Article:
What to Know About High Cholesterol and COVID-19

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COVID-19 severity has been linked to cardiovascular risk factors, such as obesity, high blood pressure, diabetes, and high cholesterol.

One study found that in people with active COVID-19, low-density lipoprotein (LDL) and triglyceride (TG) levels decreased based on the severity of the infection. Research on the causal link between the two is ongoing.

Risks of COVID-19 With High Cholesterol

Verywell / Zoe Hansen

High Cholesterol and COVID-19 Risk

Recent research has shown that individuals with high body mass index (BMI), a marker of obesity, and high LDL cholesterol—also known as “bad” cholesterol—are at an increased risk of getting COVID-19, but the causal link between the two is unknown.

COVID-19 research is rapidly evolving, and more is being learned about the connections between high cholesterol levels and COVID-19 risk. Scientists theorize that LDL contributes to vasculopathy—or blood vessel abnormalities—in patients with COVID-19. The virus does so by invading endothelial cells (EC) and causing injury, triggering an inflammatory reaction that leads to widespread blood clotting called coagulopathies.

The ECs within atherosclerotic plaques are more vulnerable to an attack from COVID-19 or inflammatory storms, causing a rupture of plaques and a high risk of developing coagulopathy in patients with associated cardiovascular preconditions.

High cholesterol, therefore, is a significant contributor to blood vessel injury that can lead to atherosclerosis.

If you have COVID-19 or high cholesterol, you may be at a higher risk of cardiovascular complications, but when the two are present at the same time, you may have a higher risk of experiencing:

  • Blood clots
  • Heart attack
  • Stroke

Complications of High Cholesterol and COVID-19

When LDL builds up in the blood, it can narrow or clog the arteries, raising your risk of having a:

  • Heart attack
  • Stroke
  • Heart condition

COVID-19 puts the body in a pro-inflammatory state, damaging the heart and lung tissues while also increasing the risk of coagulopathy or blood clots. Those with high cholesterol and COVID-19 are at even higher risk of experiencing a cardiovascular event.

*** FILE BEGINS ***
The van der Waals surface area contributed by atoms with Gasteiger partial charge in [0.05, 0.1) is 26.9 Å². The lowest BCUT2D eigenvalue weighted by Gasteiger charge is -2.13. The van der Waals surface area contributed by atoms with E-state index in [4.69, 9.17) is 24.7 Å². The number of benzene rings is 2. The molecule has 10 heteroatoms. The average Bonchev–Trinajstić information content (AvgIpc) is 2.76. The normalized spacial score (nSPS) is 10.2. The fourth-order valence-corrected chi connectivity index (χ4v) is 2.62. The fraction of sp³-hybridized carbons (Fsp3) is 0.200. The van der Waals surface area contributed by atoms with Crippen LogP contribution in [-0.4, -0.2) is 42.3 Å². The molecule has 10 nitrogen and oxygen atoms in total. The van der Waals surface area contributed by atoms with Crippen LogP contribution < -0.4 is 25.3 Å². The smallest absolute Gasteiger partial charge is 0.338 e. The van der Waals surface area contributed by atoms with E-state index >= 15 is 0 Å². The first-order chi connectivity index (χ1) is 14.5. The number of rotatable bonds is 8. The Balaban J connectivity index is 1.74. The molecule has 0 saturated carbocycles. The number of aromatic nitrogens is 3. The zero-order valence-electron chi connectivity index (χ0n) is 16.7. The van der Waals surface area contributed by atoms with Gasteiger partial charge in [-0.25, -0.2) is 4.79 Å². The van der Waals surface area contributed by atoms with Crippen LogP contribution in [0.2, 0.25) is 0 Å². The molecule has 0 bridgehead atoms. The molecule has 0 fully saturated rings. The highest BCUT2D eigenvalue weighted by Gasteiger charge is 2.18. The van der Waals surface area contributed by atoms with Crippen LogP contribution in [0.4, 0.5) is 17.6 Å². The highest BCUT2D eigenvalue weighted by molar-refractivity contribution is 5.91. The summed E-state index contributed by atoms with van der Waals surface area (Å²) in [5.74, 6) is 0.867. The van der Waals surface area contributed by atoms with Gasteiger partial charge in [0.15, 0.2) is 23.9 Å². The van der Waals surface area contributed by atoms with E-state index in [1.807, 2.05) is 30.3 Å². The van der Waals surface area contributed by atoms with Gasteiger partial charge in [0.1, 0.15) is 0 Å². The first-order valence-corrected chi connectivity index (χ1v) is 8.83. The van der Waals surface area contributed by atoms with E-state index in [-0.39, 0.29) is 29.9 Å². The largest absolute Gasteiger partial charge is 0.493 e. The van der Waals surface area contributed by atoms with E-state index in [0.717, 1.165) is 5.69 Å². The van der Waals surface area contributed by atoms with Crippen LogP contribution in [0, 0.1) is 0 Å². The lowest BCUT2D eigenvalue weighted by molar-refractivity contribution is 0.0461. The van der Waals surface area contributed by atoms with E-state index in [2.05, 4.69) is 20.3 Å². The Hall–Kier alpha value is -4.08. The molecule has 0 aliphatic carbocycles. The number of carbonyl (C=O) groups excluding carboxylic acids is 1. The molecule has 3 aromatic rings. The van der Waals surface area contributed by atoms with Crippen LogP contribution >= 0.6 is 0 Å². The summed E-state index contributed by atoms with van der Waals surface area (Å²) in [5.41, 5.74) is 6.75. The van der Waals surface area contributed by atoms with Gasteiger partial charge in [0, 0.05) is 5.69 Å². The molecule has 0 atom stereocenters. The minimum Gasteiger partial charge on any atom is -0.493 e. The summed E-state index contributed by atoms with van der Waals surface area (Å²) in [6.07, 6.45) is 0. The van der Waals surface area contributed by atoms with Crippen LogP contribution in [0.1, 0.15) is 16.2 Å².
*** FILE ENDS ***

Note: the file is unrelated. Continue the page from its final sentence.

If you are obese or have high cholesterol levels, you may require more rigorous social distancing or shielding from people to avoid COVID-19 infection and subsequent complications.

High Cholesterol Treatments and COVID-19

If you are already taking cholesterol-lowering drugs like statins, you should continue to do so until advised otherwise by a healthcare professional, even if you are diagnosed as COVID-19 positive.

If you have been recently diagnosed with high cholesterol levels, your healthcare provider may recommend lowering LDL levels using statins, cholesterol-lowering medications, to prevent heart disease. 

Of note, some statins may cause severe side effects such as muscle aches and liver damage. If you are experiencing statin-associated muscle symptoms, inform a healthcare professional. Statin therapy may need to be discontinued if skeletal muscle symptoms and elevated liver enzymes persist.

Frequently Asked Questions 

Should I get a COVID-19 vaccine if I have high cholesterol?

Yes. Data shows that getting the COVID-19 vaccine protects you from contracting and transmitting the disease. It also helps to protect others in society who are particularly vulnerable or susceptible to infection, especially those with high cholesterol who do not present with obesity or other noticeable markers of disease. 

While getting the COVID-19 vaccine decreases your risk of severe disease in those with high cholesterol levels, you should also adopt a healthy lifestyle that includes eating a diet high in fruits and vegetables, and routinely exercising to maximize your protection against the disease and its negative health impacts.

All FDA-approved or authorized vaccine candidates—Pfizer-BioNtech, Moderna, Johnson & Johnson, and Novavax—have been proven to be nearly 100% effective in preventing severe cases, hospitalizations, and death from COVID-19.